The next two chapters outline the history of the outdoor drama Unto These Hills, which has been staged on the Qualla Boundary located in present-day western North Carolina since 1951. Unlike the Happy Canyon case study, until recently Unto These Hills has very little direct participation or leadership from Indigenous people, in this case the Eastern Band of Cherokee Indians. As with her analysis of Happy Canyon and Round-Up, she begins chapter 3 by outlining the historical context of the drama’s inception and composition by author Kermit Hunter. She gives an excellent synchronic analysis of how the emergence of the outdoor drama and the Cherokee Historical Association (CHA, notably not initially led by Cherokee people) coincided with Public Law 280 and House Concurrent Resolution 108 (also known as Termination policy). She follows in chapter 4 with an updated analysis of the play’s recent revisions over the last ten years, including the Eastern Band’s much-needed takeover of the CHA, the initial revision by Hanay Geigomah, and the 2017 return to Hunter’s original script. She places the performance in the context of the surrounding Eastern Band tourist economy that has long been tied to the Great Smokey Mountains National Park and now more directly to the Tribe’s lucrative Casino and Resort. Again, she forgoes easy answers about participation and viability, focusing instead on the complicated dynamics that emerge when Indigenous communities’ insistence on self-determination clashes with non-Natives’ expectations of the specious histories that endorse their own comfort.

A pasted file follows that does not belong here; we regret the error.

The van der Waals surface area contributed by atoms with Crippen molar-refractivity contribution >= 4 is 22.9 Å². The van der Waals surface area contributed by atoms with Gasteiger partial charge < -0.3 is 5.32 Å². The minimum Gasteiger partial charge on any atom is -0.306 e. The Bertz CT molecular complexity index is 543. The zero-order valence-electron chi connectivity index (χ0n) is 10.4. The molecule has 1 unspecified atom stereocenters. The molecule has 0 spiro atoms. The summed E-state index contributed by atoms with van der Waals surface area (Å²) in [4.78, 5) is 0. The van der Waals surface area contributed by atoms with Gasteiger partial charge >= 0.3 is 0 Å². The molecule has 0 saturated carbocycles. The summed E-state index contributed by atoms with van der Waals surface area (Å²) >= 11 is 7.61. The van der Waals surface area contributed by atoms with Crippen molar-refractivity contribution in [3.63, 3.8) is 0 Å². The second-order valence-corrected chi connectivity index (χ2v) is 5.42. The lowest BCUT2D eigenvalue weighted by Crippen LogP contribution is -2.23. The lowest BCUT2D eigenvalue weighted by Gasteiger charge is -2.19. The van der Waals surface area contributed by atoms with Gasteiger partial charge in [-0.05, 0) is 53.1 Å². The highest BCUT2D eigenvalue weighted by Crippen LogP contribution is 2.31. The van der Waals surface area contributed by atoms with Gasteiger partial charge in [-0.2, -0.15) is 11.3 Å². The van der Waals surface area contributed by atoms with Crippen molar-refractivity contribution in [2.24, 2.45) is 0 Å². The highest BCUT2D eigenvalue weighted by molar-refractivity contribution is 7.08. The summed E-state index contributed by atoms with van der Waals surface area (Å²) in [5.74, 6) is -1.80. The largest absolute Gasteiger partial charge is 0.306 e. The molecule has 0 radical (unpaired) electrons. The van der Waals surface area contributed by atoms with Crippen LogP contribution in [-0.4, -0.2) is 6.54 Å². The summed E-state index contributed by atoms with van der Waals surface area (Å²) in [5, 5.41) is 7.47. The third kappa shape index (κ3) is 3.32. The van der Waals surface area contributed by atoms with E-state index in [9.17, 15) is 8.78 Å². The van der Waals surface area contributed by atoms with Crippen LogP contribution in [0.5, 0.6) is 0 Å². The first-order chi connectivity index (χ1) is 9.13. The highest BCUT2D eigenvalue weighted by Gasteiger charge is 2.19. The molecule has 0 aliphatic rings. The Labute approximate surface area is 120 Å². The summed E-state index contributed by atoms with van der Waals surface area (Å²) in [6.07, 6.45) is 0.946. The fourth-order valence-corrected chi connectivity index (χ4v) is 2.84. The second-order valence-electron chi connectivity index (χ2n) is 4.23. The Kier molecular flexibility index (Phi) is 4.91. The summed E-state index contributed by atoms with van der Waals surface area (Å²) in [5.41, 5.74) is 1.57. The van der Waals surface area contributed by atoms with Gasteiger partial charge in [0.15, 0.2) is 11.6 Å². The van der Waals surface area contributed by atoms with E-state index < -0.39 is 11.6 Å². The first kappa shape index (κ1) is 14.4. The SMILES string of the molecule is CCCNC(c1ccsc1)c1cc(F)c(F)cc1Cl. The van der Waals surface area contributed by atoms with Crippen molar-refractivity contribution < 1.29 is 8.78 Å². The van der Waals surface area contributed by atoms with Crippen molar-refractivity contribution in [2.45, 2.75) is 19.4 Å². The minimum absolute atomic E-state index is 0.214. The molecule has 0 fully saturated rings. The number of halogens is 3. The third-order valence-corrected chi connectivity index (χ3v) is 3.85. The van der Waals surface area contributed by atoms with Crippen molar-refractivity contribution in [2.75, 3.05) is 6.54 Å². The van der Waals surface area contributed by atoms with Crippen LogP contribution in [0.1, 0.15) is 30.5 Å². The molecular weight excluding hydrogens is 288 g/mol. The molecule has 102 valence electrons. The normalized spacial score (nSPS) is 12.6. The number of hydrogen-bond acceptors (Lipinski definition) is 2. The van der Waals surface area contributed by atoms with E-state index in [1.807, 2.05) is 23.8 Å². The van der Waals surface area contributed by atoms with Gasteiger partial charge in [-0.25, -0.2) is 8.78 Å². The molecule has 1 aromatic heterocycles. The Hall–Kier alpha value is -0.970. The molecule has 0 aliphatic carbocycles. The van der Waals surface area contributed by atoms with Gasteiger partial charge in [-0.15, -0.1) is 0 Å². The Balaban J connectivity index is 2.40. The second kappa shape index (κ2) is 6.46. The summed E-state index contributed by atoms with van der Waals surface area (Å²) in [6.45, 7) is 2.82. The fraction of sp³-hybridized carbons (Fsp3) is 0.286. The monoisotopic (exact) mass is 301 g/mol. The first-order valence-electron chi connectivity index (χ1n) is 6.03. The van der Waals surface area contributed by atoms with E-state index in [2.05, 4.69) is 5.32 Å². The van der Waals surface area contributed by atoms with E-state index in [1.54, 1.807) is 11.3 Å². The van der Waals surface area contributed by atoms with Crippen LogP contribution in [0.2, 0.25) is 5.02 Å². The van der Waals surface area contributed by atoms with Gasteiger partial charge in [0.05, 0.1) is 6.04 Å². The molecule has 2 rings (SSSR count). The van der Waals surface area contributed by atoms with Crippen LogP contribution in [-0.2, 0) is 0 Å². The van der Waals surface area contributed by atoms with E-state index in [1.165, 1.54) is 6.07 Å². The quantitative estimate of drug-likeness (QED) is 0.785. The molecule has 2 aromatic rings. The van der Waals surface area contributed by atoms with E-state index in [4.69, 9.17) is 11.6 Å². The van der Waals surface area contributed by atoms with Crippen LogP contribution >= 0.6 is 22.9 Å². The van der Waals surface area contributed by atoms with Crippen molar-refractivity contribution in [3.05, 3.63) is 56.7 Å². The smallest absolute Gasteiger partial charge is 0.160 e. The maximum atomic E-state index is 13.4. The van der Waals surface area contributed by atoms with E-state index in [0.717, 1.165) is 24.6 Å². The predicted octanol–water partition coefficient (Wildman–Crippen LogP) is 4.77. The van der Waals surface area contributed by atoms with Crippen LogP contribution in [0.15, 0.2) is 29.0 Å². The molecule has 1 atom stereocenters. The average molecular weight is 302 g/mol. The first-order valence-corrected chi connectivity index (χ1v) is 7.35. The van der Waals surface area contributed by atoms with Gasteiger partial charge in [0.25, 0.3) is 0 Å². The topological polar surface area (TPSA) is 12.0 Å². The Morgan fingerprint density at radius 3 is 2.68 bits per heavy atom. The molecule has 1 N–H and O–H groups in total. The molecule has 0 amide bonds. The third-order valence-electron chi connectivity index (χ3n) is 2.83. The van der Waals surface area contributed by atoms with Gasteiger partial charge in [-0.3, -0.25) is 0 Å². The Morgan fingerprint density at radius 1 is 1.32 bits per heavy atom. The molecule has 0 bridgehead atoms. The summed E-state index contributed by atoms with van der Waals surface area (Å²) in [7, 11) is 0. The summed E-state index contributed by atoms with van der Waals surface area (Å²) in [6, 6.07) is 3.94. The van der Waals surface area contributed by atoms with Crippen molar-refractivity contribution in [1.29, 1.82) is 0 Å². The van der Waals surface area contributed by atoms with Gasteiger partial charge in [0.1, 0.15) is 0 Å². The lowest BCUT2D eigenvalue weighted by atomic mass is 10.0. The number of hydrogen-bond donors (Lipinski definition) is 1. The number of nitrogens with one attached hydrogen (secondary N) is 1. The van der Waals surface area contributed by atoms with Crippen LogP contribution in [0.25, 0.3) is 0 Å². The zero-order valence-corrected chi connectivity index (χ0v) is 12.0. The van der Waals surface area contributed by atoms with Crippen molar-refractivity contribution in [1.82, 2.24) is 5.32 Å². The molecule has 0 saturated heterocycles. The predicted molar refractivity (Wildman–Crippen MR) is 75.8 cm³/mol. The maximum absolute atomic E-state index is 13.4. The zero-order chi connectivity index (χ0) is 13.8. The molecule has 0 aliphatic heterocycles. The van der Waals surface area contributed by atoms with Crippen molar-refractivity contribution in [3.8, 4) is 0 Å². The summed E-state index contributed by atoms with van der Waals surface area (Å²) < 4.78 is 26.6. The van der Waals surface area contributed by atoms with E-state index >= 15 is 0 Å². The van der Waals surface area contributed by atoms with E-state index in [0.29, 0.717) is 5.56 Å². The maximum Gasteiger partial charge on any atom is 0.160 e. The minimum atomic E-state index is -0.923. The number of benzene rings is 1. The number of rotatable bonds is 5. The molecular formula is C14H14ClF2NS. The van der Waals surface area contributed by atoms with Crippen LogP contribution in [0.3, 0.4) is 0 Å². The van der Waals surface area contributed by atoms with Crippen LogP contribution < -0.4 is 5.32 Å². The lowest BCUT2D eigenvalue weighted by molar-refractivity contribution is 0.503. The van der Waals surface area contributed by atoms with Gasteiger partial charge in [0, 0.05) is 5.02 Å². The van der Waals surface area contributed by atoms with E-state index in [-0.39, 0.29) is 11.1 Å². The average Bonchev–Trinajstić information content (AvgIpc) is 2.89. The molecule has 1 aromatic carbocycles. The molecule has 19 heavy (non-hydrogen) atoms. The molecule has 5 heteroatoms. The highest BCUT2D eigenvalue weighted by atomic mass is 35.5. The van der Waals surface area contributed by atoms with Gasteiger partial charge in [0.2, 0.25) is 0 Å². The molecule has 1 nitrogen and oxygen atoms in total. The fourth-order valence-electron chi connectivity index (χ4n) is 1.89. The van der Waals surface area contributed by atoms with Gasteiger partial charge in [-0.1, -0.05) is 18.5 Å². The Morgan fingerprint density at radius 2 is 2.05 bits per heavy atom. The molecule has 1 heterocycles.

The last two chapters focus on the outdoor drama Tecumseh! performed on traditional Shawnee lands in present-day Chillicothe, Ohio, just south of Columbus. Phillips places this outdoor drama in the context of two others in the state, Blue Jacket and Paul Green’s Trumpet in the Land, outlining how Tecumseh! has maintained a relatively more robust attendance over the years. More interestingly, as with the first two examples, she interrogates how the late 1960s and early 1970s creation of these plays worked within and against the actions of the American Indian Movement and Red Power movements more generally as well as bicentennial celebrations for the United States. In chapter 6, Phillips examines the outdoor drama in the present-day, narrating her visit in 2015. She rightly dwells on the almost complete absence of Indigenous participation in Tecumseh! and the fact that unlike in Pendleton or Cherokee, the Shawnee do not have a proximate physical presence to their lands in Ohio, resulting in an incredibly loose, non-Native interpretation of their history. In this final chapter, Phillips makes the strongest analytical case for how for Euro-Americans, history becomes property that can be modified at will to suit their contemporaneous emotional needs for absolution from the guilt of settler colonialism.